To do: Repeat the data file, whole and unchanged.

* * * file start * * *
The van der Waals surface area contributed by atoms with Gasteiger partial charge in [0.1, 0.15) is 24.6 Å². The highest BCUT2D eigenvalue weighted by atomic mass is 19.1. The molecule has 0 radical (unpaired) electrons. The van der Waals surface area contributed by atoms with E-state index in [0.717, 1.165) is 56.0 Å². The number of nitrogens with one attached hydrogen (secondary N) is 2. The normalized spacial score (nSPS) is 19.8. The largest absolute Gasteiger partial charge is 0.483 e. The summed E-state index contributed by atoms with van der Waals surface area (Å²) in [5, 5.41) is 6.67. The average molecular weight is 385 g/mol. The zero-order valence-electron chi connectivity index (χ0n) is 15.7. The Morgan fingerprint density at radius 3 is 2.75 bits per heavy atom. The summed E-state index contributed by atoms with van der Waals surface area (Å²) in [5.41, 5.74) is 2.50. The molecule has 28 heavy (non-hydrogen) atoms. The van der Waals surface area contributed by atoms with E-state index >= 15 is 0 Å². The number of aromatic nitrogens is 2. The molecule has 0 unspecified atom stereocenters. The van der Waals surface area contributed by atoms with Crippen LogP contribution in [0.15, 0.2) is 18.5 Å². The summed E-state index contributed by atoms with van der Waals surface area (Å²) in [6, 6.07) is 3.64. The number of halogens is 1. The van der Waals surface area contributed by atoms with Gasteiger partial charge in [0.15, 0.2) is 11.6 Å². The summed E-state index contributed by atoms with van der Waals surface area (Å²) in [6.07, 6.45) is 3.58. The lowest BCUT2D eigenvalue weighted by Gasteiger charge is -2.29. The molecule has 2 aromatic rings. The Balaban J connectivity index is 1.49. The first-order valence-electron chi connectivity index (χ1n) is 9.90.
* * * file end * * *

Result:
The van der Waals surface area contributed by atoms with Gasteiger partial charge in [0.1, 0.15) is 24.6 Å². The highest BCUT2D eigenvalue weighted by atomic mass is 19.1. The molecule has 0 radical (unpaired) electrons. The van der Waals surface area contributed by atoms with E-state index in [0.717, 1.165) is 56.0 Å². The number of nitrogens with one attached hydrogen (secondary N) is 2. The normalized spacial score (nSPS) is 19.8. The largest absolute Gasteiger partial charge is 0.483 e. The summed E-state index contributed by atoms with van der Waals surface area (Å²) in [5, 5.41) is 6.67. The average molecular weight is 385 g/mol. The zero-order valence-electron chi connectivity index (χ0n) is 15.7. The Morgan fingerprint density at radius 3 is 2.75 bits per heavy atom. The summed E-state index contributed by atoms with van der Waals surface area (Å²) in [5.41, 5.74) is 2.50. The molecule has 28 heavy (non-hydrogen) atoms. The van der Waals surface area contributed by atoms with E-state index >= 15 is 0 Å². The number of aromatic nitrogens is 2. The molecule has 0 unspecified atom stereocenters. The van der Waals surface area contributed by atoms with Crippen LogP contribution in [0.15, 0.2) is 18.5 Å². The summed E-state index contributed by atoms with van der Waals surface area (Å²) in [6, 6.07) is 3.64. The number of halogens is 1. The van der Waals surface area contributed by atoms with Gasteiger partial charge in [0.15, 0.2) is 11.6 Å². The summed E-state index contributed by atoms with van der Waals surface area (Å²) in [6.07, 6.45) is 3.58. The lowest BCUT2D eigenvalue weighted by Gasteiger charge is -2.29. The molecule has 2 aromatic rings. The Balaban J connectivity index is 1.49. The first-order valence-electron chi connectivity index (χ1n) is 9.90.